Age: There is a wide age range. The oldest person I came across was 68…not too old…but old for Facebook 🙂
Religious views: Everything from Christian to Agnostic to “mind your business”.
Political views: Again quite a variety here. A lot of people didn’t share this information with non-friends. But some interesting ones I found were “all are equal” and “socialist capitalist cynic”.
Interests: All over the place, but often included similar organizations or “activist-minded” activities like the outdoors, Green Peace, staying healthy, and “dancing to the beat of my own drum”.
From: Everywhere! Made me want to do some traveling. Here were some good ones: India, Spain, Greece, Belgium, Germany, France, Japan, Ireland. Amnesty clearly has an international reach.
Rock the Vote also has a diverse group of members, but is more concentrated on what might come to mind when you visualize activists. That is, there seems to be a greater concentration of young, university students. The organization is aimed at motivating our generation to participate in politics so this makes sense. Also, given it is a national organization, the vast majority of members on the Facebook page are from the United States.
Domestic Abuse Intervention Services Facebook members were largely from Madison, WI and surrounding areas. There were a few people from neighboring states, like MN and IL, often having some association with Madison, like being a UW alumni. This makes since, as it is a local organization. Another non-surprising trend given the topic of interest is the larger concentration of female members. Males still have a strong presence though.
While lacking in scientific quality, my profiling of these groups members gave me a better idea of the diversity of people involved in the organzations, but also how their membership make-ups differ from each other based on their reach and message.
HAPPY HALLOWEEN WEEKEND EVERYONE!
So as you all know, tomorrow is my Practicum Presentation on microblogging, and specifically Tumblr. There are some things I will be talking about tomorrow besides the basics. Mostly, I want to focus on the ways Microblogging has emerged as a combination of previous social networking sites, and I will be addressing how these things are both beneficial and not-so-beneficial in achieving its purpose. While tumblr includes some blog qualities mixed with usual microblogging qualities, there is no doubt that tumblr has its flaws… despite the fact that it is a hybrid of popular sites that have succeeded before it. I will also talk about the various options tumblr provides/the numerous opportunities it offers for users to create multiple tumblr pages of different genres, interests, and themes and how tumblr allows for users to easily alter and update their page’s designs. My presentation partners are going to be discussing Twitter and Flickr, which worked out perfectly because tumblr fits perfectly in between those two sites as a combination of both. The question that I want to ask the class is: Do you think that microblogging and social networking sites such as Tumblr, that mix short timely messages (twitter) with photo updates (Flickr) is an effective new form of web 2.0 CMC? Or does the fact that Tumblr operates through the use of a fast-paced environment of content make it hard for users such as businesses and brands to adopt the site as an alternative blog form when sites like Facebook and Twitter have been adopted as key forms of social media in the business world?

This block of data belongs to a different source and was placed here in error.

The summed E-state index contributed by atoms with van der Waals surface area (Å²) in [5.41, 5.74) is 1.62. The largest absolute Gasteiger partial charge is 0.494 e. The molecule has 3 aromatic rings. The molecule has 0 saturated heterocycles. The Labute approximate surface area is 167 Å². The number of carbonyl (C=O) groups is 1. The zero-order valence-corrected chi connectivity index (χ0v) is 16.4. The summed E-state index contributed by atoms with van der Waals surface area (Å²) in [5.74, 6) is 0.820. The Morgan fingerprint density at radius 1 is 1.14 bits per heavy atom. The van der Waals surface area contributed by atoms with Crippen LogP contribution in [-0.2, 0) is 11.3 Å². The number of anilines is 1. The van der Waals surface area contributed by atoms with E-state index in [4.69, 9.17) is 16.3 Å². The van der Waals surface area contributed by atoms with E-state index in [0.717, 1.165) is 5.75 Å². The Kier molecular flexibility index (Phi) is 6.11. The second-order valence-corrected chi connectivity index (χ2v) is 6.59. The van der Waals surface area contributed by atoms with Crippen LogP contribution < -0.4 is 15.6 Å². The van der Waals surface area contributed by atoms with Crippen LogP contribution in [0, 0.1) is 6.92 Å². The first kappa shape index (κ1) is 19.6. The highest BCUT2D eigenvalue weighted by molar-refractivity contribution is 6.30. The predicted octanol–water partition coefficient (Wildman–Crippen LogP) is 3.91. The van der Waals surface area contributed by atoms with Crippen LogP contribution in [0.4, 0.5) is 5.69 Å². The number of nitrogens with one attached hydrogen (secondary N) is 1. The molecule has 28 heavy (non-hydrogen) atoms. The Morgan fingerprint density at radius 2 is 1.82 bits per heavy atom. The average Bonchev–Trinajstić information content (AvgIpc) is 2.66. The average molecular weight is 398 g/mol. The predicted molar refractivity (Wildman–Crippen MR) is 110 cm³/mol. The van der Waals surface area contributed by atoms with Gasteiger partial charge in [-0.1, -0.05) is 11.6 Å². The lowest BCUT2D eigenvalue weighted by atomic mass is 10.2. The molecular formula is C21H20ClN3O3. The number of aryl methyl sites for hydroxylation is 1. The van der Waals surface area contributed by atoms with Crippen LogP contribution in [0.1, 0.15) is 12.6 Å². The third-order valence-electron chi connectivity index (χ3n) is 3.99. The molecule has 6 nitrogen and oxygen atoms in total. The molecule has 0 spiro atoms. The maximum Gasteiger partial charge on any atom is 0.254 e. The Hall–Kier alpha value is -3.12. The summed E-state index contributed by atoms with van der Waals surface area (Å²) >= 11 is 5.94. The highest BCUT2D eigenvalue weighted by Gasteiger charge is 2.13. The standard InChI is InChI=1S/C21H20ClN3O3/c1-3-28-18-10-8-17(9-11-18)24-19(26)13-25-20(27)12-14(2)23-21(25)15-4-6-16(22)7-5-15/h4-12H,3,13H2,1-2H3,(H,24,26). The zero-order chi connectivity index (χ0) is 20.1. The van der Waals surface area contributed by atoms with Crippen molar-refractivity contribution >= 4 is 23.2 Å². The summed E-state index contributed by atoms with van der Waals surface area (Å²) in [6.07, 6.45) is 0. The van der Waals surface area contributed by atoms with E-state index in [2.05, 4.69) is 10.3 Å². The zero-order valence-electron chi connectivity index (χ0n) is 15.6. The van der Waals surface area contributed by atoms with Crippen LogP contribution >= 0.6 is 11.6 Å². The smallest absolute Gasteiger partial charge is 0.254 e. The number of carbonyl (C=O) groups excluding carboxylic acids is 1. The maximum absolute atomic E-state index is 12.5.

See you all tomorrow and remember to wish a Happy Birthday to Elissa Alster who is turning 22, October 12th!!